The news of Pakistani authorities taking away mortal remains of a deceased Balochi lady dissident living in self-exile abroad that had been brought back to her native place for burial may scandalise many, but not the people of Balochistan. Growing up seeing how innocent people who are brazenly abducted by Pakistani security forces either disappearing for good or resurfacing as battered corpses dumped by roadsides or buried in unmarked graves has inured them to tragedies of all sorts. So, being persecuted by the state and abandoned by the international community, for Balochis, there’s nothing unusual about the corpse of one of their own being ‘abducted’ by Pakistan’s security forces!
The ‘abducted’ corpse was that of Karima Baloch and this incident is the latest manifestation of Pakistan’s institutionalised persecution of Balochis. Resident of Tump in Kech district of Balochistan, 37-year-old Karmia was a vocal critic of Pakistani army’s repulsive “abduct, kill and dump” policy in Balochistan. Though a peaceful campaigner, she was forced into self-exile in 2015, after authorities filed fabricated terrorism charges against her. After moving to Canada, Karima continued her campaign against the brutal and illegal methods being used by Pakistani security forces to intimidate Balochis.
Karima’s death aroused suspicions for more than one reason. Firstly, though she had drowned, there was no reason for this strong-willed activist to have committed suicide; nor was she so immature as to indulge in any puerile act of bravado that could result in accidental drowning. Secondly, by tweeting that it was “aware of heightened community and media interest surrounding a missing person [Karima Baloch] investigation,” Toronto Police Service has unwittingly admitted that there were reasonable grounds to suspect foul play-because if it was an accidental death or suicide, there wouldn’t have been any “heightened community and media interest” in this case.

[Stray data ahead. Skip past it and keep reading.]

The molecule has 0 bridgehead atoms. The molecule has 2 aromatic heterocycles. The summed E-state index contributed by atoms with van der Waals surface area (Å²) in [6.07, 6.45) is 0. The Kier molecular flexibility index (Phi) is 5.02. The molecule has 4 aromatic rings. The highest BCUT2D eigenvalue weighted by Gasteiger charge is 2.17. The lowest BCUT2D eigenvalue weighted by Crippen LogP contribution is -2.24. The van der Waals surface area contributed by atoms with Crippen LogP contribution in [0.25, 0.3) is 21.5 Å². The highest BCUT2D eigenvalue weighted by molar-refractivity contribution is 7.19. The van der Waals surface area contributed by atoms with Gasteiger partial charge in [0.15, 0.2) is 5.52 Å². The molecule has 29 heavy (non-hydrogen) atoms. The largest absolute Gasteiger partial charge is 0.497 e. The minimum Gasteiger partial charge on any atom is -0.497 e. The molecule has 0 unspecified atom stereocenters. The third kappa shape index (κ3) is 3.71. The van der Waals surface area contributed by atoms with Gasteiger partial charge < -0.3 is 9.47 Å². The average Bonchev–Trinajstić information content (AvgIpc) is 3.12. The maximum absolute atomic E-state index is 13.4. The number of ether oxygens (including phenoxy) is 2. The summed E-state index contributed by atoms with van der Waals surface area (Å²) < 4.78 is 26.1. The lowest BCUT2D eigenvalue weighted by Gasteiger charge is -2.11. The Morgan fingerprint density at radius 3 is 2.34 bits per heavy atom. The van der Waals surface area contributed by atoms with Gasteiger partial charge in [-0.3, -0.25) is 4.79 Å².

However, Toronto Police arriving at the conclusion that it was “a non-criminal death” and that “no foul play is suspected” within just a few hours of Karima’s dead body being discovered, clearly indicates an inexplicable haste to ‘close’ the case. Moreover, since “non-criminal” death perse implies that “no foul play is suspected,” where was the need for Toronto Police to take the trouble of repeating the obvious?
Karima’s name being included in BBC’s 2016 list of ‘100 most inspirational women’ clearly indicates that her voice against Pakistan army’s oppression in Balochistan resonated across the globe. To make matters even more embarrassing for both Islamabad and Rawalpindi, Karima had in 2016, sent a message to Pakistani establishment’s latest bete noire Indian Prime Minister Narendra Modi saying, “We appeal to you that as our brother, you speak about the genocide and war crimes in Baloch on international forums and become the voice of the sisters of Baloch. We will fight this on our own, we just want you to become the voice of our struggle.”